Today’s high school seniors, engaged in the college quest, face many more challenges than students even ten or fifteen years ago. The recessed economy, lack of job opportunities, and rising tuition costs all pose serious obstacles for students. Yet public colleges, in search of more tuition dollars, are heavily recruiting out-of-state students. And more and more kids each year elect to travel beyond their home state in search of a quality education. But do the benefits of going away to school outweigh the costs?
Costs of going out-of-state:
The most obvious downside to out-of-state education is the added financial responsibility. State universities provide substantially lower tuition for in-state students. Students who travel across the country to school may find themselves paying almost twice as much as their in-state classmates. Private colleges and universities, however, generally charge the same tuition for in-state and out-of-state students.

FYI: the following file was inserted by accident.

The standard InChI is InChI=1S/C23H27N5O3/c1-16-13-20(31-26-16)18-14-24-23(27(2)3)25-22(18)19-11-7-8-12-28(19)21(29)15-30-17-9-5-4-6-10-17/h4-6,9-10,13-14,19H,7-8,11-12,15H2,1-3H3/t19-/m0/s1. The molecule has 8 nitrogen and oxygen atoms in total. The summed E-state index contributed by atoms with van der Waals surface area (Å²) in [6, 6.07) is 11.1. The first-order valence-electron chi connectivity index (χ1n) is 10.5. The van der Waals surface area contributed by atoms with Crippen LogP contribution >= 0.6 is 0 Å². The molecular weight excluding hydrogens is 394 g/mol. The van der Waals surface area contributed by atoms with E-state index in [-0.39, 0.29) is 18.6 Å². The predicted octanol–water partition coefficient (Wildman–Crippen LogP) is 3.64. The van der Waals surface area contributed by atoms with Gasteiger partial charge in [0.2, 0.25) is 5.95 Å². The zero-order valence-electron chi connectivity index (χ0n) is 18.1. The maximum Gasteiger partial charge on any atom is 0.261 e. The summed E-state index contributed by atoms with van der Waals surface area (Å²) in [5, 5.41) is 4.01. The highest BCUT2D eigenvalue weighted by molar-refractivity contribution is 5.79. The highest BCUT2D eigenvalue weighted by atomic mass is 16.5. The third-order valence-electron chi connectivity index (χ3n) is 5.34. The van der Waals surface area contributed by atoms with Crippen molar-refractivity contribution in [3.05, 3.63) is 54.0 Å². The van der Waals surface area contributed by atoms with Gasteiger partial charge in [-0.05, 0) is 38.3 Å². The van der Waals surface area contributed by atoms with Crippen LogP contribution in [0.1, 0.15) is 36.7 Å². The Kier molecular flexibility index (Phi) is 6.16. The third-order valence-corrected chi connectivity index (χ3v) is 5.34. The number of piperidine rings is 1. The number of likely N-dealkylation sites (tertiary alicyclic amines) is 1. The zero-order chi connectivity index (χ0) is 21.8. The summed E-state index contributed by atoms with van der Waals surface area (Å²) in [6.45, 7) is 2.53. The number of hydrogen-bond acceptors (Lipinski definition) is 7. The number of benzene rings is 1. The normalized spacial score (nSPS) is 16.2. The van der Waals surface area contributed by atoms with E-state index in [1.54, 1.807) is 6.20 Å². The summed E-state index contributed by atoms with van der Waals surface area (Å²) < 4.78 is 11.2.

Additional financial (and emotional) stress is added because of travel. Students who attend college far away from their homes must consider transportation costs. They probably will not get to visit home as often as their classmates who live closer, and the beginning and end of the year will be chaotic as they decide whether to store their possessions somewhere on campus or take them home for the summer.
Finally, attending college out-of-state can be a culture shock-inducing experiment. Different weather, food, and local customs can make you feel like you chose to go to college on a different planet rather than just a different state.
Disclaimer: The views expressed above are solely those of the author and may
not reflect those of
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